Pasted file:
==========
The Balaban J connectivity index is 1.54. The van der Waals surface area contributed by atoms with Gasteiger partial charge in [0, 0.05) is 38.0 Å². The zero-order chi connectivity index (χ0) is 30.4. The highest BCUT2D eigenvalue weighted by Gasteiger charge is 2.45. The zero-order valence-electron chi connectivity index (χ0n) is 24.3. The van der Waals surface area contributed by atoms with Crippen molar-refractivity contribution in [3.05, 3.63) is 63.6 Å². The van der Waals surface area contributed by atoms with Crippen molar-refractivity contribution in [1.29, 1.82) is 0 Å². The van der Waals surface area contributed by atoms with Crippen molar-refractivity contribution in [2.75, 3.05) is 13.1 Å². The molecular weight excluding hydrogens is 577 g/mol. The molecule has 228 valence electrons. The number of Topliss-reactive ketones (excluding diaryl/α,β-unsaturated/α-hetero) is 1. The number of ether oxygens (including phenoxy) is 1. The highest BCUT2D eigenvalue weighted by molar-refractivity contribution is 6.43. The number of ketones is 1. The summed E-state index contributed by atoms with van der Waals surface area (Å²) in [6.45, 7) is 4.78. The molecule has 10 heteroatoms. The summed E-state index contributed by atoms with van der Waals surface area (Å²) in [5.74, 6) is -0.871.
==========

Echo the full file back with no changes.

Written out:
The Balaban J connectivity index is 1.54. The van der Waals surface area contributed by atoms with Gasteiger partial charge in [0, 0.05) is 38.0 Å². The zero-order chi connectivity index (χ0) is 30.4. The highest BCUT2D eigenvalue weighted by Gasteiger charge is 2.45. The zero-order valence-electron chi connectivity index (χ0n) is 24.3. The van der Waals surface area contributed by atoms with Crippen molar-refractivity contribution in [3.05, 3.63) is 63.6 Å². The van der Waals surface area contributed by atoms with Crippen molar-refractivity contribution in [1.29, 1.82) is 0 Å². The van der Waals surface area contributed by atoms with Crippen molar-refractivity contribution in [2.75, 3.05) is 13.1 Å². The molecular weight excluding hydrogens is 577 g/mol. The molecule has 228 valence electrons. The number of Topliss-reactive ketones (excluding diaryl/α,β-unsaturated/α-hetero) is 1. The number of ether oxygens (including phenoxy) is 1. The highest BCUT2D eigenvalue weighted by molar-refractivity contribution is 6.43. The number of ketones is 1. The summed E-state index contributed by atoms with van der Waals surface area (Å²) in [6.45, 7) is 4.78. The molecule has 10 heteroatoms. The summed E-state index contributed by atoms with van der Waals surface area (Å²) in [5.74, 6) is -0.871.